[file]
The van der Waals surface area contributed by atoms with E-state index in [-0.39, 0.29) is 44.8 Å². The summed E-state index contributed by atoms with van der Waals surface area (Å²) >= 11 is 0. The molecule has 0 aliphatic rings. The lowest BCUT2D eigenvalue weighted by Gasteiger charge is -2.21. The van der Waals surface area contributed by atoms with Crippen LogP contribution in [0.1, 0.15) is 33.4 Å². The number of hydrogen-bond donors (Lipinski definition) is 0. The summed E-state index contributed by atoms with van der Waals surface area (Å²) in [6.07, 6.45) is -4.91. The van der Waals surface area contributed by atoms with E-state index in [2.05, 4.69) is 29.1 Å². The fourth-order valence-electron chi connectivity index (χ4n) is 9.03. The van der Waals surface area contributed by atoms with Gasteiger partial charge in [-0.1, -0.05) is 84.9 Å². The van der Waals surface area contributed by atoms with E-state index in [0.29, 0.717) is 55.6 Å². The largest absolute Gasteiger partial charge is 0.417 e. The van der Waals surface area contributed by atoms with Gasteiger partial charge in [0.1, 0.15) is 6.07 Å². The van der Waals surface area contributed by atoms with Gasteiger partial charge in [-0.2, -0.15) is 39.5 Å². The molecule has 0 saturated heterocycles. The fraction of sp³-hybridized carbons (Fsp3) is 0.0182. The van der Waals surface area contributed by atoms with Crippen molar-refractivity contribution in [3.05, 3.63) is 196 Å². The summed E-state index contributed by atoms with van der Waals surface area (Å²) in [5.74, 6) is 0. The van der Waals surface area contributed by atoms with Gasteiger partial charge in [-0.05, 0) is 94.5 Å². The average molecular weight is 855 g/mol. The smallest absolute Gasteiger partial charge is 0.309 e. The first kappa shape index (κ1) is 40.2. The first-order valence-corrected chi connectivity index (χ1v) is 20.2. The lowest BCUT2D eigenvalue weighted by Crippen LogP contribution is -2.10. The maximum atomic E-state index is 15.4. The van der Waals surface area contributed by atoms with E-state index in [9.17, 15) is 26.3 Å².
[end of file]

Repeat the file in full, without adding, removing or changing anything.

The van der Waals surface area contributed by atoms with E-state index in [-0.39, 0.29) is 44.8 Å². The summed E-state index contributed by atoms with van der Waals surface area (Å²) >= 11 is 0. The molecule has 0 aliphatic rings. The lowest BCUT2D eigenvalue weighted by Gasteiger charge is -2.21. The van der Waals surface area contributed by atoms with Crippen LogP contribution in [0.1, 0.15) is 33.4 Å². The number of hydrogen-bond donors (Lipinski definition) is 0. The summed E-state index contributed by atoms with van der Waals surface area (Å²) in [6.07, 6.45) is -4.91. The van der Waals surface area contributed by atoms with E-state index in [2.05, 4.69) is 29.1 Å². The fourth-order valence-electron chi connectivity index (χ4n) is 9.03. The van der Waals surface area contributed by atoms with Gasteiger partial charge in [-0.1, -0.05) is 84.9 Å². The van der Waals surface area contributed by atoms with E-state index in [0.29, 0.717) is 55.6 Å². The largest absolute Gasteiger partial charge is 0.417 e. The van der Waals surface area contributed by atoms with Gasteiger partial charge in [0.1, 0.15) is 6.07 Å². The van der Waals surface area contributed by atoms with Gasteiger partial charge in [-0.2, -0.15) is 39.5 Å². The molecule has 0 saturated heterocycles. The fraction of sp³-hybridized carbons (Fsp3) is 0.0182. The van der Waals surface area contributed by atoms with Crippen molar-refractivity contribution in [3.05, 3.63) is 196 Å². The summed E-state index contributed by atoms with van der Waals surface area (Å²) in [5.74, 6) is 0. The van der Waals surface area contributed by atoms with Gasteiger partial charge in [-0.05, 0) is 94.5 Å². The average molecular weight is 855 g/mol. The smallest absolute Gasteiger partial charge is 0.309 e. The first kappa shape index (κ1) is 40.2. The first-order valence-corrected chi connectivity index (χ1v) is 20.2. The lowest BCUT2D eigenvalue weighted by Crippen LogP contribution is -2.10. The maximum atomic E-state index is 15.4. The van der Waals surface area contributed by atoms with E-state index in [9.17, 15) is 26.3 Å².